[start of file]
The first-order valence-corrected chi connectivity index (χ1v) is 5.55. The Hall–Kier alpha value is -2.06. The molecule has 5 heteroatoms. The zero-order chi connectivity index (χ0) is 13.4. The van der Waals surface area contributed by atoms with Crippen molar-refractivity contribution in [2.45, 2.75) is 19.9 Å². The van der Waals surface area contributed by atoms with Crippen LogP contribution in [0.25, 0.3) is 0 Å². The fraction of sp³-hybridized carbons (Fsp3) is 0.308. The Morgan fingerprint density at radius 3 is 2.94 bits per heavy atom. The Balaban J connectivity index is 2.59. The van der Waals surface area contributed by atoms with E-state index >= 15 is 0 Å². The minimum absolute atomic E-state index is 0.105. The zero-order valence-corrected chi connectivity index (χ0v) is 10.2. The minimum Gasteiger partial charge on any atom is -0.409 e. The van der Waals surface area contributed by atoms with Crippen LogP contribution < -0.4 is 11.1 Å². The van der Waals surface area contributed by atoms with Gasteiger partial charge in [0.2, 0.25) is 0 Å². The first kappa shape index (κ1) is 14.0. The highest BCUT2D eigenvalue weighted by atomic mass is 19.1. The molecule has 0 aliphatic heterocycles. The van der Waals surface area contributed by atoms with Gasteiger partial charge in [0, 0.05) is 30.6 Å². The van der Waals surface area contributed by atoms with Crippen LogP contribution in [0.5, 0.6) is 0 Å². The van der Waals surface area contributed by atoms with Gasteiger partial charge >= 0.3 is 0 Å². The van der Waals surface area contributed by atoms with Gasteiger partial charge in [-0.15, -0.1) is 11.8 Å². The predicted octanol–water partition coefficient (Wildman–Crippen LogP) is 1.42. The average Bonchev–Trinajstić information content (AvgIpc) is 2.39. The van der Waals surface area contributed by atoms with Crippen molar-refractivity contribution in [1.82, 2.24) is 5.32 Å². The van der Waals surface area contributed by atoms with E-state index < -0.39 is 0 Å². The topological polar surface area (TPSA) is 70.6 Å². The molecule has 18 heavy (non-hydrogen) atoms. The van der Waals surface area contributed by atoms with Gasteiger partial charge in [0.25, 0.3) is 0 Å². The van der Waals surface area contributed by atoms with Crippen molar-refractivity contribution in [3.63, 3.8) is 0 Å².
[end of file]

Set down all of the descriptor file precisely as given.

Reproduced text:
The first-order valence-corrected chi connectivity index (χ1v) is 5.55. The Hall–Kier alpha value is -2.06. The molecule has 5 heteroatoms. The zero-order chi connectivity index (χ0) is 13.4. The van der Waals surface area contributed by atoms with Crippen molar-refractivity contribution in [2.45, 2.75) is 19.9 Å². The van der Waals surface area contributed by atoms with Crippen LogP contribution in [0.25, 0.3) is 0 Å². The fraction of sp³-hybridized carbons (Fsp3) is 0.308. The Morgan fingerprint density at radius 3 is 2.94 bits per heavy atom. The Balaban J connectivity index is 2.59. The van der Waals surface area contributed by atoms with E-state index >= 15 is 0 Å². The minimum absolute atomic E-state index is 0.105. The zero-order valence-corrected chi connectivity index (χ0v) is 10.2. The minimum Gasteiger partial charge on any atom is -0.409 e. The van der Waals surface area contributed by atoms with Crippen LogP contribution < -0.4 is 11.1 Å². The van der Waals surface area contributed by atoms with Gasteiger partial charge in [0.2, 0.25) is 0 Å². The first kappa shape index (κ1) is 14.0. The highest BCUT2D eigenvalue weighted by atomic mass is 19.1. The molecule has 0 aliphatic heterocycles. The van der Waals surface area contributed by atoms with Gasteiger partial charge in [0, 0.05) is 30.6 Å². The van der Waals surface area contributed by atoms with Crippen LogP contribution in [0.5, 0.6) is 0 Å². The van der Waals surface area contributed by atoms with Gasteiger partial charge >= 0.3 is 0 Å². The van der Waals surface area contributed by atoms with Gasteiger partial charge in [-0.15, -0.1) is 11.8 Å². The predicted octanol–water partition coefficient (Wildman–Crippen LogP) is 1.42. The average Bonchev–Trinajstić information content (AvgIpc) is 2.39. The van der Waals surface area contributed by atoms with Crippen molar-refractivity contribution in [1.82, 2.24) is 5.32 Å². The van der Waals surface area contributed by atoms with E-state index < -0.39 is 0 Å². The topological polar surface area (TPSA) is 70.6 Å². The molecule has 18 heavy (non-hydrogen) atoms. The van der Waals surface area contributed by atoms with Gasteiger partial charge in [0.25, 0.3) is 0 Å². The van der Waals surface area contributed by atoms with Crippen molar-refractivity contribution in [3.63, 3.8) is 0 Å².